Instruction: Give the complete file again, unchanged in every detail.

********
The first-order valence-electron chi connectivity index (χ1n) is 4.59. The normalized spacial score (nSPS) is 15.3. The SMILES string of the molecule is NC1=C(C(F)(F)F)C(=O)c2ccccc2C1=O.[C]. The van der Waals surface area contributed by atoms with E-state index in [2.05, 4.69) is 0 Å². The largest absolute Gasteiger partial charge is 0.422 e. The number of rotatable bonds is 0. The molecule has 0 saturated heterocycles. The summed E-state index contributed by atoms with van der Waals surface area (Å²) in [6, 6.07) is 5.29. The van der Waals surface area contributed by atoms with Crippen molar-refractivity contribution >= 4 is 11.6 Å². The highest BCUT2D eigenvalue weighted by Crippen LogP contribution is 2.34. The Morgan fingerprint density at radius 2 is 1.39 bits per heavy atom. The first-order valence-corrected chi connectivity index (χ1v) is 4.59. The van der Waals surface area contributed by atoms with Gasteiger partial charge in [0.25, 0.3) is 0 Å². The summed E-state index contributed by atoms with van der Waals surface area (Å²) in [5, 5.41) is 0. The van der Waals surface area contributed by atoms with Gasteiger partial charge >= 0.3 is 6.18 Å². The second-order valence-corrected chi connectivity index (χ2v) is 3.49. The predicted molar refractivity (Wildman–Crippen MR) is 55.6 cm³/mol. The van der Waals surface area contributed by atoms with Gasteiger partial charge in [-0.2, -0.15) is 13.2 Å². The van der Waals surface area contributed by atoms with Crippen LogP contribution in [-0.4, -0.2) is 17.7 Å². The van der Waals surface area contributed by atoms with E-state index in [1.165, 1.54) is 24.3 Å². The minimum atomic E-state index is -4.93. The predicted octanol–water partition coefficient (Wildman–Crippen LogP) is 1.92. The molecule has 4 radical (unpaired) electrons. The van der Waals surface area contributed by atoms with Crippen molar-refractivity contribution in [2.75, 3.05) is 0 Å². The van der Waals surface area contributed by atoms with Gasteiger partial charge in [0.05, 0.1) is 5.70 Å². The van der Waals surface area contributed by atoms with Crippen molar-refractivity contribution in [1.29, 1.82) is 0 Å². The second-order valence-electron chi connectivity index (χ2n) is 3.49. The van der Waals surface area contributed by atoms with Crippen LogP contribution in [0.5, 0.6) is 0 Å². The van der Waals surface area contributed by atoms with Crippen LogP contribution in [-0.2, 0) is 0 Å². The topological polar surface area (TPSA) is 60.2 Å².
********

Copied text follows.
The first-order valence-electron chi connectivity index (χ1n) is 4.59. The normalized spacial score (nSPS) is 15.3. The SMILES string of the molecule is NC1=C(C(F)(F)F)C(=O)c2ccccc2C1=O.[C]. The van der Waals surface area contributed by atoms with E-state index in [2.05, 4.69) is 0 Å². The largest absolute Gasteiger partial charge is 0.422 e. The number of rotatable bonds is 0. The molecule has 0 saturated heterocycles. The summed E-state index contributed by atoms with van der Waals surface area (Å²) in [6, 6.07) is 5.29. The van der Waals surface area contributed by atoms with Crippen molar-refractivity contribution >= 4 is 11.6 Å². The highest BCUT2D eigenvalue weighted by Crippen LogP contribution is 2.34. The Morgan fingerprint density at radius 2 is 1.39 bits per heavy atom. The first-order valence-corrected chi connectivity index (χ1v) is 4.59. The van der Waals surface area contributed by atoms with Gasteiger partial charge in [0.25, 0.3) is 0 Å². The summed E-state index contributed by atoms with van der Waals surface area (Å²) in [5, 5.41) is 0. The van der Waals surface area contributed by atoms with Gasteiger partial charge >= 0.3 is 6.18 Å². The second-order valence-corrected chi connectivity index (χ2v) is 3.49. The predicted molar refractivity (Wildman–Crippen MR) is 55.6 cm³/mol. The van der Waals surface area contributed by atoms with Gasteiger partial charge in [-0.2, -0.15) is 13.2 Å². The van der Waals surface area contributed by atoms with Crippen LogP contribution in [-0.4, -0.2) is 17.7 Å². The van der Waals surface area contributed by atoms with E-state index in [1.165, 1.54) is 24.3 Å². The minimum atomic E-state index is -4.93. The predicted octanol–water partition coefficient (Wildman–Crippen LogP) is 1.92. The molecule has 4 radical (unpaired) electrons. The van der Waals surface area contributed by atoms with Crippen molar-refractivity contribution in [2.75, 3.05) is 0 Å². The van der Waals surface area contributed by atoms with Gasteiger partial charge in [0.05, 0.1) is 5.70 Å². The van der Waals surface area contributed by atoms with Crippen molar-refractivity contribution in [1.29, 1.82) is 0 Å². The second-order valence-electron chi connectivity index (χ2n) is 3.49. The van der Waals surface area contributed by atoms with Crippen LogP contribution in [0.5, 0.6) is 0 Å². The van der Waals surface area contributed by atoms with Crippen LogP contribution in [-0.2, 0) is 0 Å². The topological polar surface area (TPSA) is 60.2 Å².